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October 07, 2005

Baby you can park my car

Nissan has developed an egg-shaped car for drivers who find backing out of tight parking spots a hassle.

The car's body pivots 360 degrees so that its rear end becomes the front.

The Pivo, shown on Friday at a Tokyo Nissan showroom, is still an experimental model and probably will not go on sale publicly for several years. It is a three-seater electric car that looks like a big egg on wheels. Its body revolves in a complete circle while its wheels stay put.

Such moves are possible because Pivo's steering, wheels and other parts are controlled electronically by wireless, or electronic signals, not mechanical links between the cabin and the vehicle's chassis.

"This is a cute car for people who have problems parking," said Nissan Motor Co. chief designer Masato Inoue.

Pivo, also planned for display at the Tokyo auto show opening next month, highlights other technologies, including a system that allows the driver to control devices inside the car simply by raising his or her fingers off the steering wheel.

Finger pointing

That is done through a camera embedded in the steering wheel that senses heat. Lifting one finger might turn on the radio. Two fingers might set car navigation equipment.

The technology works much like voice-recognition capabilities already available in some advanced cars, but Tokyo-based Nissan says some people prefer finger-pointing than talking.

Pivo also allows the driver to see blind spots via cameras attached to the outside of the car.

Inoue says it is possible to design a gasoline-engine vehicles that spins in the same way if electronic controls are approved for traffic safety. But they are unlikely to have the round look of Pivo because a conventional engine requires more room than an electric motor.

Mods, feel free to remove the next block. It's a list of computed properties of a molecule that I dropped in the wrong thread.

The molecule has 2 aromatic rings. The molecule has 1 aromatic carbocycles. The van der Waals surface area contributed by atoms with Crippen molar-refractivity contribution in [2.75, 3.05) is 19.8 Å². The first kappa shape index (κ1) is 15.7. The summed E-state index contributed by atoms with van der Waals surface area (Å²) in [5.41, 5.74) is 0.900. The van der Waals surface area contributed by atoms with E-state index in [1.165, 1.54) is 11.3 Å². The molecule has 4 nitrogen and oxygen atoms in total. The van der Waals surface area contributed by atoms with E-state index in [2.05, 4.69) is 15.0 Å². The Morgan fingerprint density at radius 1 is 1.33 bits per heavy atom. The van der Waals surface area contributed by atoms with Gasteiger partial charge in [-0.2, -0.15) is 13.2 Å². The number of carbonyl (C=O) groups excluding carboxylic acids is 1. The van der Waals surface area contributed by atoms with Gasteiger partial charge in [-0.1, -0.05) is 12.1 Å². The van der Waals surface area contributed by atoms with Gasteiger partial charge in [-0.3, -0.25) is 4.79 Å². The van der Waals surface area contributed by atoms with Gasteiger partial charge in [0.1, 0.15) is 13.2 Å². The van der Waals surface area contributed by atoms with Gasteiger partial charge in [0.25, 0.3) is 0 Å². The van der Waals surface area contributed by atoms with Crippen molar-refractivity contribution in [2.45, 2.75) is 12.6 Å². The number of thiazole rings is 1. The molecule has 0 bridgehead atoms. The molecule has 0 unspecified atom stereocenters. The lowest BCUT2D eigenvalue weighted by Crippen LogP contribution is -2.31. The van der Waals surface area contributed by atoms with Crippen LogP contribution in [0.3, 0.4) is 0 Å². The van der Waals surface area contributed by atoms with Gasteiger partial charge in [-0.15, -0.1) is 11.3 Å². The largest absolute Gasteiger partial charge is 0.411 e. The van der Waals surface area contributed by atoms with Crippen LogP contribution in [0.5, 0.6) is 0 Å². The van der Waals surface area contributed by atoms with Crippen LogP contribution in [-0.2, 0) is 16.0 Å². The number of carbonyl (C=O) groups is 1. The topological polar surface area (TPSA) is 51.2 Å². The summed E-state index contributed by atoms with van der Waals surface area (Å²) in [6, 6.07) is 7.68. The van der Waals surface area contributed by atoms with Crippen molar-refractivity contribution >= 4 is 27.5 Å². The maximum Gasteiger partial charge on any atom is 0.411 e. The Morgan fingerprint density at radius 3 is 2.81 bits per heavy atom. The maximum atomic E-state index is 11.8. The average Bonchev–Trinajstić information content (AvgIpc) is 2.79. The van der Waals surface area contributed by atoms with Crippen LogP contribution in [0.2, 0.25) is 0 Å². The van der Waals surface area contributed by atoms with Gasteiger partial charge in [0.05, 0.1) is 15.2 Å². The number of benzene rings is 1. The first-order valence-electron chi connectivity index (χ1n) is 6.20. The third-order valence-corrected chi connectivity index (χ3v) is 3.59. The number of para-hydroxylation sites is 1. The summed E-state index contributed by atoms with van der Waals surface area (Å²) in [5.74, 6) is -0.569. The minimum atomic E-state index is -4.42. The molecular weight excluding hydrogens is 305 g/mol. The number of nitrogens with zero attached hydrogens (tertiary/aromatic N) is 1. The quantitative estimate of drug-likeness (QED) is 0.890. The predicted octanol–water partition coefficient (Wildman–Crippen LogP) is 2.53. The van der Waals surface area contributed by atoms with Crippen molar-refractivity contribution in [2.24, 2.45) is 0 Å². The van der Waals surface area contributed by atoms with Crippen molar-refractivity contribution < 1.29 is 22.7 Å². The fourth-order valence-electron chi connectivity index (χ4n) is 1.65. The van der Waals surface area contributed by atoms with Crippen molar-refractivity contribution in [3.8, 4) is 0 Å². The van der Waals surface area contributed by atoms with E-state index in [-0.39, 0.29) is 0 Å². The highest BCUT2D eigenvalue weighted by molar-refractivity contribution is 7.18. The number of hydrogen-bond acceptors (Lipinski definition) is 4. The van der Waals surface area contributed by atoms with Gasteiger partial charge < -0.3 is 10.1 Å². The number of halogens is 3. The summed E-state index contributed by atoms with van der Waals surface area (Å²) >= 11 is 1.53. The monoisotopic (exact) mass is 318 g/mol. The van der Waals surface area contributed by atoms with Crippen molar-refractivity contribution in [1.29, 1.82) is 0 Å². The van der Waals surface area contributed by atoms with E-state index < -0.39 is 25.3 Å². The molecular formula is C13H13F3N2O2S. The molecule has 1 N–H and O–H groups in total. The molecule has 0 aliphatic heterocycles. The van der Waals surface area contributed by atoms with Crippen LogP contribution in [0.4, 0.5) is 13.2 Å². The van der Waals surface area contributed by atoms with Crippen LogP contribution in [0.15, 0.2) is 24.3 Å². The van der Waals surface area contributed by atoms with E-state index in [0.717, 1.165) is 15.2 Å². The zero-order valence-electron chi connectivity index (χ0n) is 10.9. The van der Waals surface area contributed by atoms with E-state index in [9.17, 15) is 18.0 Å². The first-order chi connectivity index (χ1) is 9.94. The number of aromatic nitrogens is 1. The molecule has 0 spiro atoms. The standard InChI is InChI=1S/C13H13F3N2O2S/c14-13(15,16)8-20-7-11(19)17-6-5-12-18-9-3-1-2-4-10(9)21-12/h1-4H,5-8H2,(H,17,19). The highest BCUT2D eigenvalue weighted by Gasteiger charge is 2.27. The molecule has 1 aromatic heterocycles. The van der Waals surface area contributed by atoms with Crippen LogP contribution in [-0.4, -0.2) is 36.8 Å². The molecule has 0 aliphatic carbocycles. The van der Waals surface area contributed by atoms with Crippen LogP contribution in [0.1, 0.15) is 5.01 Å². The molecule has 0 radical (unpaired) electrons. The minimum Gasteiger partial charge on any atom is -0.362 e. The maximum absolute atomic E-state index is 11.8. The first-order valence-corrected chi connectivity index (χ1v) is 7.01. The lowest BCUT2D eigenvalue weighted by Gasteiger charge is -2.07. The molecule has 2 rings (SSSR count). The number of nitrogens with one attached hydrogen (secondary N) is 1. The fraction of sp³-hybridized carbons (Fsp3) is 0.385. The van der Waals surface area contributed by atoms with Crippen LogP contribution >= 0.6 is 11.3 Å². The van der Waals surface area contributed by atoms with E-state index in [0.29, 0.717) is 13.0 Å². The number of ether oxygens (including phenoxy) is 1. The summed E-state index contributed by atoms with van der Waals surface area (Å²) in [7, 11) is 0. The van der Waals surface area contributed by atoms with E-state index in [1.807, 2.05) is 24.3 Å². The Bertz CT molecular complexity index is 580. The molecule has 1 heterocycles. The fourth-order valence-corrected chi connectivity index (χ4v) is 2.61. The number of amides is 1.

06:00 AM in Nissan | Permalink

October 05, 2005

Clever car can improve your mood

Having a bad day? Your car could help put you in a better mood.

Japanese car maker Toyota is working with Stanford University in the U.S. and Edinburgh-based company Affective Media to create the car that can read your feelings.

Toyota has already unveiled a prototype of its Pod concept car, which has headlights that fade from bright to dull and change color to indicate happy, sad or angry moods, depending on how the driver inside is feeling.

The Pod was pitched as a way for drivers to communicate with each other, in an effort to prevent road rage. Lack of communication between drivers on roads is commonly believed to be a cause of road rage.

06:00 AM in Toyota | Permalink

October 04, 2005

City Cars - Smart Fortwo

Why buy one?
The ultimate town centre assault vehicle. It's amusing to drive and look at, while the cabin is cleverly thought out with a good view out. The only big downsides are the bouncy ride and jerky gearbox. Otherwise, the Fortwo is now getting cheap and the cheapest - early left-hand-drive models - will allow you to park and step onto the pavement.

What to look for
Nothing too major, although some engines replaced under warranty on early cars. Gearbox seems to give the most problems so make sure it works smoothly. Steering joints another area where the Smart seems to wear out a bit too early. Right-hand drive from November 2001.

Where to buy
Private owners are dedicated Smarties and have looked after them fanatically. Look to get a better warranty at a Smart Centre, but increasing numbers of independent specialists have good expertise and good-value models.

06:05 AM in Smart Fortwo | Permalink

October 03, 2005

Mazda to make all cars nearly free of harmful metals in 2006

Mazda plans to virtually eradicate four heavy metals deemed harmful to the environment from all of its domestic and foreign car models by the end of the year, according to Asia Pulse.

The Japan Automobile Manufacturers Association (JAMA) has set voluntary goals for eliminating the use of the four hazardous materials - lead, hexavalent chromium, cadmium and mercury- but Mazda's own targets beat the industry's by a few years.

Mazda also intends to eliminate the materials from existing models, while JAMA's goals only apply to new cars.

By the end of the year, Mazda plans to stop using cadmium, which is mainly incorporated to prevent electrical parts from wearing, by switching to alternative materials.

06:13 AM in Mazda | Permalink